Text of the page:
The Common Core State Standards (CCSS) education reform means big changes in how students are taught reading.
Harder Texts at an Earlier Age — Text Complexity Increases at Each Grade Level
When they looked at research, the authors of the CCSS decided that one key difference in good readers was that they read increasingly difficult texts and books. The CCSS pushed more difficult texts at each grade level.
The Lexile, a measure of grade level and text complexity of a book, was initially chosen as the standard for judging the appropriate texts and books for a student.
|Text Complexity Grade Band in the Standards||Old Lexile Ranges||Lexile Ranges Aligned to the CCSS Standards|
According to the August, 2012 supplement to the Common Core, one of six measures of text complexity can be used. All books included in this site are within this 2nd grade range.
Because the CCSS puts so much emphasis on the difficulty of a text or book, we provide Lexile levels for every book reviewed here.
The CCSS, however, does make allowances for the content of a book. For example, John Steinbeck’s Grapes of Wrath has a Lexile of 680L, which places it in fourth grade; however, the topics are too emotional and complex for fourth graders and it is usually taught in high school.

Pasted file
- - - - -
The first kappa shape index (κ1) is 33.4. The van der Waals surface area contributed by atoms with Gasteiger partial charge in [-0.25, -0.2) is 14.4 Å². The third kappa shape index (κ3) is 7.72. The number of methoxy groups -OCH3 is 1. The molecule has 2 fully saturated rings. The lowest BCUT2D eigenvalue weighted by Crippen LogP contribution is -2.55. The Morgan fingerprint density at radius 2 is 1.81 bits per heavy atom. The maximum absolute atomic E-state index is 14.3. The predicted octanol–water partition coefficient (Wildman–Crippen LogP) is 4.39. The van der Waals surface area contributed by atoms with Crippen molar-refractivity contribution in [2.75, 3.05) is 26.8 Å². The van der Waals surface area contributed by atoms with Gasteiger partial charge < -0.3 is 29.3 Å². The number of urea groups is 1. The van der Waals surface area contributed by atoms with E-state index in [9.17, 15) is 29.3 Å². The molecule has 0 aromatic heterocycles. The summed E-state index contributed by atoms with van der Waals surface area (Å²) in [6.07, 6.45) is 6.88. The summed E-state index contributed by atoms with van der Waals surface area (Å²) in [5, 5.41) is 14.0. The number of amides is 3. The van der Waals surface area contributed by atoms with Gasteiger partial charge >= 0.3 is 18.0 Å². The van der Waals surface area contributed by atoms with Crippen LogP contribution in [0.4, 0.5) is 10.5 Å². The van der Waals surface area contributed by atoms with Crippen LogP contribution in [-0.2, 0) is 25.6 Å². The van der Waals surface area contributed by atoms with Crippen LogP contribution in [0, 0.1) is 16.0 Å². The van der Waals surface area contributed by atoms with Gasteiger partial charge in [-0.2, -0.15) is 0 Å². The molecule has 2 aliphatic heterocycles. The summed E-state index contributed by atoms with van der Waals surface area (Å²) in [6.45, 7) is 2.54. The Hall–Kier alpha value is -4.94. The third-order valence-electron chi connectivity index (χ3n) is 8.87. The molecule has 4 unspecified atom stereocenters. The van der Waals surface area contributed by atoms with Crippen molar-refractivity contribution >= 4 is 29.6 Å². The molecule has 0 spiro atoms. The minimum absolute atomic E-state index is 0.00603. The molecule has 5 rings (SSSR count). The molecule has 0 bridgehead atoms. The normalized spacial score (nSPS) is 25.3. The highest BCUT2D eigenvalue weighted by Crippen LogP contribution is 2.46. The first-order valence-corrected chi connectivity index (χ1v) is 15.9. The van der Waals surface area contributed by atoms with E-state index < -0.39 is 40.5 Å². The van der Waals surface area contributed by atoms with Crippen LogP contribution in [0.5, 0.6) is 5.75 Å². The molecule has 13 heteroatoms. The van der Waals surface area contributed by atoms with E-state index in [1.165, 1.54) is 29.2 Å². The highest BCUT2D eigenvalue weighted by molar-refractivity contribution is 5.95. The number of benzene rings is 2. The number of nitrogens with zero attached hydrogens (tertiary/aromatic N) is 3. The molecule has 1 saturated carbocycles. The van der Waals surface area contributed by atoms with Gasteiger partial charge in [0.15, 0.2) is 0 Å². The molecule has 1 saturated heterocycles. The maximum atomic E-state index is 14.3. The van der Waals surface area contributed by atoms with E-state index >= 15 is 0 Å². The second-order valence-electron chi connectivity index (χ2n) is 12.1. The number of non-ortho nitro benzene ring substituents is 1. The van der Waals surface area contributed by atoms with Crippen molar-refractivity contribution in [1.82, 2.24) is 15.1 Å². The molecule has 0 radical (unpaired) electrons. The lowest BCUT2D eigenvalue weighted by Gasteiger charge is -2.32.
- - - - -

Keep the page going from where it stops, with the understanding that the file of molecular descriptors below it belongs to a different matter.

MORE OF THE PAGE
We also consider the topic, how it is handled, content and overall suitability for 2nd grade readers. Our sister sites, will review books for other grade levels.
More Informational Books — NonFiction is Emphasized
A second change of the CCSS is the emphasis on nonfiction, or what the CCSS calls “informational books.” As shown in this chart, by 4th grade, students are expected to read 50% fiction and 50% nonfiction, and the proportion of nonfiction increases each year. The reason for this shift is that the CCSS is designed to prepare students for “college and career.” The assumption is that on the job or in college, students will be required to read more nonfiction. This shift should prepare them for the “real world.”
For 2ndGradeReading.net, one-third of our reviews will be nonfiction, and two-thirds fiction.
More Independent Reading
Finally, the CCSS encourages independent reading. Classroom reading can support a poor reader and the new standards push toward each individual mastering the reading skills and being able to read and understand for him/herself.
For you student/child, encourage independent reading by providing books on the easiest range of the reading level. After s/he reads, discuss the book and monitor how well s/he understands the book. As independent reading skills mature, move them towards more difficult reading levels.